FreeKB - Ansible Getting Started with SSH
Ansible - Getting Started with SSH

By default, Ansible uses SSH to connect to managed nodes (e.g. target systems).

 

This can be changed to some other protocol. However, assuming you'll be using SSH, you must be able to make an SSH connection from the control node (that's the Ansible server) to the managed nodes. Before configuring SSH, it's best to first establish known hosts.

 


Known hosts

When making an SSH connection to a managed node, if the public certificate of the managed node (server1 in this example) is not listed in the /etc/ssh/ssh_known_hosts or /home/username/.ssh/known_hosts file on the control node, a prompt will appear stating The authenticity of host 'hostname (ip address)' can't be established, like this.

The authenticity of host 'server1 (10.115.55.189)' can't be established
DSA key fingerprint is BB37 83F2 5E3A 7A4C 6C84  F047 D97B DD4E 38BB 2082
Are you sure you want to continue connecting (yes/no)?

 

Typing yes and pressing enter will append the public certificate of the managed node to the /etc/ssh/ssh_known_hosts or /home/username/.ssh/known_hosts file on the control node. However, a much better option is to use the known_hosts module to permanently append the managed nodes key to your known_hosts file.


The ssh command (on Linux) can be used to determine if you are able to make an SSH connection from the control node to the managed nodes.

When using the ansible-playbook command, if the remote_user parameter is not included in the playbook, the user that invokes the ansible-playbook command will be the user that is used for the SSH connection. If the remote_user parameter is included in the playbook, the remote_user will be used for the SSH connection.

SSH has a couple different authentication method.

  • Password authentication
  • Public/Private key authentication

The SSH server will be configured with password authentication, passwordless authentication, or both. The ssh command with the -v (verbose) flag can be used to determine the authentication methods of the SSH server, which should return something like this.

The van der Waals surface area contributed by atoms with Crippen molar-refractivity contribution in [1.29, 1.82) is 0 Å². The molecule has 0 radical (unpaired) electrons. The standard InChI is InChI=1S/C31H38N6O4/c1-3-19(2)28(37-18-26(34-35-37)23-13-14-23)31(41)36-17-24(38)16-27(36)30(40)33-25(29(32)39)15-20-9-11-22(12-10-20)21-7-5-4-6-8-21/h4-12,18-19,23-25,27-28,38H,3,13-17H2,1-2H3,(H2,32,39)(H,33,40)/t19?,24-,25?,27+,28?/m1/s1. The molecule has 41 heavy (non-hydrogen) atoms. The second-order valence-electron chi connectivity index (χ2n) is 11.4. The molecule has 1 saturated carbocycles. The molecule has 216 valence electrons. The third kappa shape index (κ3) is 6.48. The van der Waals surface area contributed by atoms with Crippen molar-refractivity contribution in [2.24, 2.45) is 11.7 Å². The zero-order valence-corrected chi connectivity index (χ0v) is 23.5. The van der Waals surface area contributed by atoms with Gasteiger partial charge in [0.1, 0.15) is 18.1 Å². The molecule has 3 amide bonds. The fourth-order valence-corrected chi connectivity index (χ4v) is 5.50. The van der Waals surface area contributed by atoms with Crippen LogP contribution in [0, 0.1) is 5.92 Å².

debug1: Authentications that can continue: publickey,password

 

If you attempt to make a connection to a managed node and Ansible has not been configured for SSH, the following will most likely be displayed.

server1.example.com | UNREACHABLE! => {	
    "changed": false,
    "msg": "Failed to connect to the host via ssh: Permission denied (publickey, password).",
    "unreachable": true 
}

 

And this will be the play recap.

PLAY RECAP
server1.example.com       : ok=0    changed=0    unreachable=1    failed=0

 

Password authentication

If the SSH server is configured to accept password authentication, command line flag --ask-pass can be used to prompt for your SSH password when issuing an Ansible command. The --ask-become-pass flag is only needed if the playbook includes the become parameters. Or, you could configure the default hosts file with your SSH username and password.

However, both of these approaches are not ideal, as they use a clear text password. A much better solution is to use an encrypted password for SSH.

Passwordless authentication

If the SSH server is configured to accept passwordless authentication, and the managed nodes are a Linux distribution, and OpenSSH is being used on each managed node, the openssh_keypair module or user module can be used to create or update a users private key (such as id_rsa) and public certificate (such as id_rsa.pub). Then the authorized_key module with the --ask-pass or --ask-become-pass flag can be used (assuming OpenSSH on the managed node is configured to accept password authentication) to append the users public key to the managed nodes authorized_keys file. After this has been done, then passwordless SSH connections can be made to the managed node.

 


Gather Facts

By default, facts are gathered. The gathering of facts makes an SSH connection to each managed node. 

Note: Using gather_facts: false in your playbook will supress some, but not all, fatal errors. Using gather_facts: false is discouraged, as this only masks the underlying issue. Instead, you should identify the cause of the fatal error and take approprate action.

Here is an example of one possible fatal return. This error tells you the cause of the issue (host key checking is enabled and sshpass does not support this), and the solution (add this hosts fingerprint to your known_hosts file). Refer to our SSH known_hosts article for more details on the known_hosts file. You could also use the ssh-keyscan command to append the SSH servers public certificate to your known_hosts file.

fatal: [server1.example.com]: FAILED! => {"msg": "Using a SSH password instead of a key is not possible because Host Key checking is enabled and sshpass does not support this. Please add this host's fingerprint to your known_hosts file to manage this host."}

 



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